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Newport Beach to divert often-contaminated storm drain from the bay to the sewer

Newport Beach to divert often-contaminated storm drain from the bay to the sewer
Newport Harbor at the Newport Boulevard Bridge. Tests of water in this area often show high levels of bacteria that can make people sick, a result of urban runoff. (Hillary Davis)

Newport Beach is cleaning up its bay by cutting off a storm drain confluence that has shown to be a significant source of fecal coliform bacteria.

After years of talk about how to clean up the often exceptionally high concentration of fecal coliform bacteria in Newport Harbor at the Newport Boulevard bridge — the output of two storm drains discharging urban runoff — the city's public works department has secured a state grant worth more than $800,000 to build a storm drain diversion straight into the local sewer system.

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Except on days where rainfall exceeds a quarter-inch, the roughly 50,000 gallons per day of runoff will flow into the sewer at a bypass to be built underground in the area of Newport Boulevard and West Coast Highway.

The Arches drain outlet, so called for its proximity to the famous local restaurant, is the dump point from a drain to the west, which collects runoff from Hoag Hospital and areas upstream, and a drain to the east, which runs along Old Newport Boulevard and into Costa Mesa upstream of 15th Street.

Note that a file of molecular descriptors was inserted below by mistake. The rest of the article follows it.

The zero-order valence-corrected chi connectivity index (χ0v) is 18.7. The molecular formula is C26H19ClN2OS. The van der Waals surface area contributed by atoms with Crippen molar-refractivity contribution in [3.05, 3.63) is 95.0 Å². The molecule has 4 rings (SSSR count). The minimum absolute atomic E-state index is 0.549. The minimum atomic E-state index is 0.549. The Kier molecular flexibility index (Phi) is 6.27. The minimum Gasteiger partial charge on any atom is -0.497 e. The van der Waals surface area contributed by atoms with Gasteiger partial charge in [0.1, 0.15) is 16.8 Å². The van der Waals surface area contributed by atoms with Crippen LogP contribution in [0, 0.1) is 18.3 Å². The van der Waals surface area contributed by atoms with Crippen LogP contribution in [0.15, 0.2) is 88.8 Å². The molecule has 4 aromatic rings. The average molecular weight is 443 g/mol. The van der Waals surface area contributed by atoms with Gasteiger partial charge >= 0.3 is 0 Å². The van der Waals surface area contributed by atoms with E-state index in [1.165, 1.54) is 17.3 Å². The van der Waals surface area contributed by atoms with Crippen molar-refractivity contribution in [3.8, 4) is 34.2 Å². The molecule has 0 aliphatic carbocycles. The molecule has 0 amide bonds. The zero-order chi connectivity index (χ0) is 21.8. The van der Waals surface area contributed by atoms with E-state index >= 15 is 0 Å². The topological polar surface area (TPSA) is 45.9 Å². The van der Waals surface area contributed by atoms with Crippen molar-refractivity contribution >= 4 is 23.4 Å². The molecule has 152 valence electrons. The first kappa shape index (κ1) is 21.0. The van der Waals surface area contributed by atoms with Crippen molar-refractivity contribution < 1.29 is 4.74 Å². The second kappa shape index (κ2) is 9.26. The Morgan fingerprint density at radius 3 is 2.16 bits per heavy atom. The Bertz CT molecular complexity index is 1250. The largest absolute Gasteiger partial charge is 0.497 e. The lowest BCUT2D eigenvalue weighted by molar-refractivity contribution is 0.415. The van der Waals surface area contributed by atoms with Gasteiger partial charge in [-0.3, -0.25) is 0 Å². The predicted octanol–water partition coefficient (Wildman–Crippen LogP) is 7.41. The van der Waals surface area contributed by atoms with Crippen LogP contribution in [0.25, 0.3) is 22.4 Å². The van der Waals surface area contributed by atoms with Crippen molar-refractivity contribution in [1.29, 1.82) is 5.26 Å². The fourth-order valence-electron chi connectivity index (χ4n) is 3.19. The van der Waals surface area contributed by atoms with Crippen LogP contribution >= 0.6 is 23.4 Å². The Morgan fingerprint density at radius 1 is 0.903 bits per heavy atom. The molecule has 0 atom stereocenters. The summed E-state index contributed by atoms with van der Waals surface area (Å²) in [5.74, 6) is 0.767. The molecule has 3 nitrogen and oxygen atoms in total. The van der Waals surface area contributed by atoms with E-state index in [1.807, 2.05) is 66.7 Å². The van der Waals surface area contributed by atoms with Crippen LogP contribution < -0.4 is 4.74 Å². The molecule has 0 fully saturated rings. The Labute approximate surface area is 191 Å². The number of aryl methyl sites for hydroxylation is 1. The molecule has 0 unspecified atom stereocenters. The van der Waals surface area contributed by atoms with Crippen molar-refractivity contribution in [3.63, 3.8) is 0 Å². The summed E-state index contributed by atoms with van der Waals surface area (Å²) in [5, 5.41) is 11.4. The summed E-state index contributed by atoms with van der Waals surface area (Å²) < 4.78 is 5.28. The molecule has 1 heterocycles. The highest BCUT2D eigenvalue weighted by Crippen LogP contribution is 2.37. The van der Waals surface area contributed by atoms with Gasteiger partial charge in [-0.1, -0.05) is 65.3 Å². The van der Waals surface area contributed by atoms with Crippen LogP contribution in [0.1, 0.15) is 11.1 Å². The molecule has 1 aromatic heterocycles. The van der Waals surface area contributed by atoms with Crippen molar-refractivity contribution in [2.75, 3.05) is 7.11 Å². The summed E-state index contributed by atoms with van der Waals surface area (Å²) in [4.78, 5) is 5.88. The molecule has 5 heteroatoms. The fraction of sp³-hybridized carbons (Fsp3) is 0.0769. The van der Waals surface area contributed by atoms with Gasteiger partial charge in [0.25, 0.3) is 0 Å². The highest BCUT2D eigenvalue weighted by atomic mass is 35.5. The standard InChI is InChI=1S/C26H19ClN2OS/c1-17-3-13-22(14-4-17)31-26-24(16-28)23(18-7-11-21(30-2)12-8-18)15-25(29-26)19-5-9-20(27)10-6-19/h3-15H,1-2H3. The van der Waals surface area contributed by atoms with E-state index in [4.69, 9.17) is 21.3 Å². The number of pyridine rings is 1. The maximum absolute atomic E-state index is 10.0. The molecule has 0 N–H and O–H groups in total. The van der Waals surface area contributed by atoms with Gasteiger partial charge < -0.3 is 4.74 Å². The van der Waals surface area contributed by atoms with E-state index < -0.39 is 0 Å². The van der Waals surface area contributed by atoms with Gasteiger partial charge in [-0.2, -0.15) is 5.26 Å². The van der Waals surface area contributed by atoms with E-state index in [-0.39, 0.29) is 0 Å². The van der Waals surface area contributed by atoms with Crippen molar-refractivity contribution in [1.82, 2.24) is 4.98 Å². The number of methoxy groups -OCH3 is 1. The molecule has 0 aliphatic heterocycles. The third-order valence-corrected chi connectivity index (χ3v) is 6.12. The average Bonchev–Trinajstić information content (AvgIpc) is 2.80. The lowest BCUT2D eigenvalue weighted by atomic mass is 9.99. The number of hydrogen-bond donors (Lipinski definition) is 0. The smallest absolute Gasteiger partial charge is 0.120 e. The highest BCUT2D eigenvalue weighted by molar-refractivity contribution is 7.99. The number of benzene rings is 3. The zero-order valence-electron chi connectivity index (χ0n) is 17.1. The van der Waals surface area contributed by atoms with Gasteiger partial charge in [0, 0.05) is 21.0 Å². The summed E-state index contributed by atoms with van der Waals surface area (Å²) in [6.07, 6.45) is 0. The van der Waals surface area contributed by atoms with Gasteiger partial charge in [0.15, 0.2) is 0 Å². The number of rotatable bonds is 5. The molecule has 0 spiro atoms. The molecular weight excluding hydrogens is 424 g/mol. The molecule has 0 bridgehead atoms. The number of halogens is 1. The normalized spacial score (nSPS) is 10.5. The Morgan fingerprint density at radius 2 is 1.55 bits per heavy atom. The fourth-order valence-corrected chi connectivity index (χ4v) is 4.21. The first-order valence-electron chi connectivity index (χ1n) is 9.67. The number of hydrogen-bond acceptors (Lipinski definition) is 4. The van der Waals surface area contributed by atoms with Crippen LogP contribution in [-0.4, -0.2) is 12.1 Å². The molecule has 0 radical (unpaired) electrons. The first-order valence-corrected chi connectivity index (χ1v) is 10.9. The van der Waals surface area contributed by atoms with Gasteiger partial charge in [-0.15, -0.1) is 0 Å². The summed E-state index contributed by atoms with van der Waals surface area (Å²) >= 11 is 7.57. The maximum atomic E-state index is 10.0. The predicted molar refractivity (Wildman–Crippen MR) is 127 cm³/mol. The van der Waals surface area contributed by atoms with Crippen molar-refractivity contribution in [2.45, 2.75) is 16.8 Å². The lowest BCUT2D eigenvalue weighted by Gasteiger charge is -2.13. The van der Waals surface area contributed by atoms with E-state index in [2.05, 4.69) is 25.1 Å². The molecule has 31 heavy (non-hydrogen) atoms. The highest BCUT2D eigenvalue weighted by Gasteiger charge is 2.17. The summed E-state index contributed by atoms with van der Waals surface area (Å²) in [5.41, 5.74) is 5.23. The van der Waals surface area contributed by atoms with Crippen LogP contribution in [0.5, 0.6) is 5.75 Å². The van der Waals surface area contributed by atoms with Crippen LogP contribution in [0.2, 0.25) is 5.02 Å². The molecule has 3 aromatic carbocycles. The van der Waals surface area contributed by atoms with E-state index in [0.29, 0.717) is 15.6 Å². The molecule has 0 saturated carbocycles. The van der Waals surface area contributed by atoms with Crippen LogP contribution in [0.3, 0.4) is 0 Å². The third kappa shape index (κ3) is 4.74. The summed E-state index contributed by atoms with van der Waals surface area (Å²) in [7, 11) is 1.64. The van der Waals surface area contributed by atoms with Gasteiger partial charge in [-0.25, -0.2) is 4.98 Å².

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Public Works Director Dave Webb said the city has successfully used this diversion process in other areas where bacteria levels were higher than state limits.

In addition to the $819,500 grant from the State Water Resources Control Board under its Clean Beaches Initiative, the city will pitch in about $90,000 in local funds.

Work should start this fall.

Underneath the Newport Boulevard bridge.
Underneath the Newport Boulevard bridge. (Hillary Davis)

Although occasional sewage spills temporarily close short stretches of beach and harbor to swimming, the consistently high bacteria levels near the bridge have earned the spot the dubious distinction of a standing warning since 1999. It's the only long-term warning in the county.

Fecal coliform bacteria like E. coli can cause the gastrointestinal illness commonly known as the stomach flu. For a single sample, the maximum amount is 400 organisms per 100 milliliters of sample, according to state code.

According to county data, from 2017 to date, the fecal coliform levels near the bridge are usually well under the state limit but have exceeded it several times, including to about 5,100 units last November, more than 10,000 units on Jan. 11, and to about 20,000 units on Feb. 23.

Twitter: @Daily_PilotHD

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